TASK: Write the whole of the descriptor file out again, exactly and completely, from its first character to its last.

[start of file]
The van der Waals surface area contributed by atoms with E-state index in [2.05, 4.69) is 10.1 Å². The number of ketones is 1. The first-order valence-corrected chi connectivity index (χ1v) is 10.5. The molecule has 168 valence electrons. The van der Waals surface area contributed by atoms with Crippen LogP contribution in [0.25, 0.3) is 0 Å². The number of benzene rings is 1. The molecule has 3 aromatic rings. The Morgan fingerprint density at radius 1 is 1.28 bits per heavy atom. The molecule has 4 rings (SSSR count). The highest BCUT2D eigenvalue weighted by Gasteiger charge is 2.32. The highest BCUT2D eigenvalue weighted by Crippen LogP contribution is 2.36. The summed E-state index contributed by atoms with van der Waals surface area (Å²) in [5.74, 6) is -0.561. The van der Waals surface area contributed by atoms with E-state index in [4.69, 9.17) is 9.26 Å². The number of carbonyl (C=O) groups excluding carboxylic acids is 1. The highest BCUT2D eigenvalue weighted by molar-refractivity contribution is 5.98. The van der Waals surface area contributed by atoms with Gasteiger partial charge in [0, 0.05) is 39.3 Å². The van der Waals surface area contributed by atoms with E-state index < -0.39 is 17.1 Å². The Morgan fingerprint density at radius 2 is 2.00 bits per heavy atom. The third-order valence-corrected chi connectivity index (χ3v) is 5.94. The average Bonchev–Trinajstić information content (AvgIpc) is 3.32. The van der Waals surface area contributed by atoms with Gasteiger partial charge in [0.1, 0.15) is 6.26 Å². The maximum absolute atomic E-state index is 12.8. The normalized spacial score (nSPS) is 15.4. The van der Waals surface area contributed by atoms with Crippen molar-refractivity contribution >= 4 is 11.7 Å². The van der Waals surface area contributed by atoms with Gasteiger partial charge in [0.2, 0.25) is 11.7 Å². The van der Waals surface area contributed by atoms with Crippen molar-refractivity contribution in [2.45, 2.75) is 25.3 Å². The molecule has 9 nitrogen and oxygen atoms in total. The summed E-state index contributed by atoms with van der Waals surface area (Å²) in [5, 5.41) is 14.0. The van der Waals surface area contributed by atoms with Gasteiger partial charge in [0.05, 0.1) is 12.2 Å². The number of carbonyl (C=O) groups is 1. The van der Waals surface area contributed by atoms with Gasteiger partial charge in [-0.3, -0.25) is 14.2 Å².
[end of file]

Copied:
The van der Waals surface area contributed by atoms with E-state index in [2.05, 4.69) is 10.1 Å². The number of ketones is 1. The first-order valence-corrected chi connectivity index (χ1v) is 10.5. The molecule has 168 valence electrons. The van der Waals surface area contributed by atoms with Crippen LogP contribution in [0.25, 0.3) is 0 Å². The number of benzene rings is 1. The molecule has 3 aromatic rings. The Morgan fingerprint density at radius 1 is 1.28 bits per heavy atom. The molecule has 4 rings (SSSR count). The highest BCUT2D eigenvalue weighted by Gasteiger charge is 2.32. The highest BCUT2D eigenvalue weighted by Crippen LogP contribution is 2.36. The summed E-state index contributed by atoms with van der Waals surface area (Å²) in [5.74, 6) is -0.561. The van der Waals surface area contributed by atoms with E-state index in [4.69, 9.17) is 9.26 Å². The number of carbonyl (C=O) groups excluding carboxylic acids is 1. The highest BCUT2D eigenvalue weighted by molar-refractivity contribution is 5.98. The van der Waals surface area contributed by atoms with Gasteiger partial charge in [0, 0.05) is 39.3 Å². The van der Waals surface area contributed by atoms with E-state index < -0.39 is 17.1 Å². The Morgan fingerprint density at radius 2 is 2.00 bits per heavy atom. The third-order valence-corrected chi connectivity index (χ3v) is 5.94. The average Bonchev–Trinajstić information content (AvgIpc) is 3.32. The van der Waals surface area contributed by atoms with Gasteiger partial charge in [0.1, 0.15) is 6.26 Å². The maximum absolute atomic E-state index is 12.8. The normalized spacial score (nSPS) is 15.4. The van der Waals surface area contributed by atoms with Crippen molar-refractivity contribution >= 4 is 11.7 Å². The van der Waals surface area contributed by atoms with Gasteiger partial charge in [0.2, 0.25) is 11.7 Å². The van der Waals surface area contributed by atoms with Crippen molar-refractivity contribution in [2.45, 2.75) is 25.3 Å². The molecule has 9 nitrogen and oxygen atoms in total. The summed E-state index contributed by atoms with van der Waals surface area (Å²) in [5, 5.41) is 14.0. The van der Waals surface area contributed by atoms with Gasteiger partial charge in [0.05, 0.1) is 12.2 Å². The number of carbonyl (C=O) groups is 1. The van der Waals surface area contributed by atoms with Gasteiger partial charge in [-0.3, -0.25) is 14.2 Å².